The Night Life of the Gods

[The Lost Scene]

by JMD

Author’s Note
Like most statuephiles out there, I consider The Night Life Of The Gods by Thorne Smith to be the classic of the genre. However, when I first discovered it in the early ‘80s, there seemed, at least to me, to be an obviously missing scene. At the time, I wrote it up for myself, even finding a place for it that didn’t change anything that Mr. Smith himself had written. At this time, I’d like to share that missing scene with you.

The scene occurs near the beginning of Chapter 3 of the novel (Reluctant Statues), shortly after Hawk has created the rings. For proper placement, I have included the words from the book in italics. My writing will be found in regular print. If you don’t have a copy of the novel, shame on you. I hope that this little piece is still enjoyable to you, as well.

(with utmost respect for the words of Thorne Smith)


He paused and considered the rings with a dreamy expression in his eyes, then shifted his gaze to the girl.

“You,” he said, “would make a lovely statue. I could keep you in the garden. Might even make a fountain out of you.”

“You mean, let me stay out there winter and summer in the rain and snow and all?”

“Certainly. Why not? Are you particularly pleased with your present state?”

“No,” admitted Daffy. “My present dull mode of existence is not an enviable one, but your alternative is even less attractive.”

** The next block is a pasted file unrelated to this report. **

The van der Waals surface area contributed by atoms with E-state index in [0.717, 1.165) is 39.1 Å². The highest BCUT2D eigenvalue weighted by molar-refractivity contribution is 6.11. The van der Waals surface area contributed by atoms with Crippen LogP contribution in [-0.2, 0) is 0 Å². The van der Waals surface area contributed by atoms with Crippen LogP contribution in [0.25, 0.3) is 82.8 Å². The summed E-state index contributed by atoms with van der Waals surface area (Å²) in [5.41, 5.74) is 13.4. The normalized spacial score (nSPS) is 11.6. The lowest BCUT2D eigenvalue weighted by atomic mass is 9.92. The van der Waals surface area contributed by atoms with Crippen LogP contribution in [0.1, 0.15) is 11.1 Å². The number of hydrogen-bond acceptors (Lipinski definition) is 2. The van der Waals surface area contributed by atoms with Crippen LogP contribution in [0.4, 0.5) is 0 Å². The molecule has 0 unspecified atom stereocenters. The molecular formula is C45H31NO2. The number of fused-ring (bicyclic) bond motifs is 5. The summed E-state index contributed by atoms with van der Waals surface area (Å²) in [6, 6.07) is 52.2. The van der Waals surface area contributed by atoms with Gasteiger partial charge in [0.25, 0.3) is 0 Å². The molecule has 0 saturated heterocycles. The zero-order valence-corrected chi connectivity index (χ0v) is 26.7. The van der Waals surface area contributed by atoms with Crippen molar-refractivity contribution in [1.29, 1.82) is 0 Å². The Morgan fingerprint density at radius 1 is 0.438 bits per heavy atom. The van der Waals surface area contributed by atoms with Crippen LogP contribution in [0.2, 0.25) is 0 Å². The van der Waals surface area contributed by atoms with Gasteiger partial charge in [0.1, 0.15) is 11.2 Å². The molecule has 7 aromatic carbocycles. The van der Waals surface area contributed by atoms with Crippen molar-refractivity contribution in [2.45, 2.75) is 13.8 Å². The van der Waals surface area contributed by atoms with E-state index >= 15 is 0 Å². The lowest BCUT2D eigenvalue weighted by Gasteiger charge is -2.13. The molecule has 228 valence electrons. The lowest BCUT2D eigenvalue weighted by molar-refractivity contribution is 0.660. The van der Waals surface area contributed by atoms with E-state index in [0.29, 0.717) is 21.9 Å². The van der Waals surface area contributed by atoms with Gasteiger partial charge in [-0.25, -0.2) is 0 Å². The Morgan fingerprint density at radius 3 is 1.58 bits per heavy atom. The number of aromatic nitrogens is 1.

“And how would you know that,” Hawk remarked. “You haven’t even given it a try.” And without another word, he pointed the ring with the petrification ball in it at the girl and activated it.

The effect was immediate, as the girl froze where she stood. Her entire body stiffened in place and became the color of cold marble. And with his niece’s transformation, Hunter Hawk had realized a lifelong dream. He had turned a living being into a stone statue.

Slowly, he approached the petrified figure. The girl was bent forward, caught in the act of lifting the edge of her skirt up. No doubt she was checking her step-ins for damage from the fall she had taken earlier. Hawk admired the outstretched leg that was revealed by the act. It was solid and smooth. A perfect representation in cold marble.

He circled her twice, taking in every detail of the petrification effect. No part of the girl’s figure was unchanged. He looked into her down-turned face, which showed no evidence that she was aware of what had happened to her. Her frozen lips were slightly parted in the beginnings of some comment that would remain unsaid.

“Incredible,” Hawk said, standing back for another look. As he had said, Daphne did indeed make a lovely statue.

He considered leaving her that way. Still, the girl had been the only bit of happiness in his drab existence to that point. It would be a shame for her to miss out on the festivities to come. So, he returned to his workbench and, picking up the restoration ring, bathed the girl in its green beam.

Instantly, the statue came to life. “Hey!” Daphne cried. “Just what is the big idea?”

Hawk smiled. “Just giving you a taste of the… What was it you called it? Oh, yes. The alternative.”

“Well,” the girl said, “how about a little warning next time. I can tell you that a body finds it quite unsettling to suddenly being turned to stone. And I had no idea of your ultimate intentions. As far as I knew, I was destined for the garden.”

Hawk asked, “Would that have been so bad?”

“Perhaps not,” Daffy admitted. “Still, a person likes to have some say in how she is to be presented if she is to be put on display.”

“For the present, then,” said Hunter Hawk, “we shall keep the idea under consideration. There are other things to do.”

“Yes,” replied Daffy. “Let’s do them all before we take up the matter of the fountain.”

There you have it. Now, go back to your copy of the novel, and read it again. You can never do so enough.

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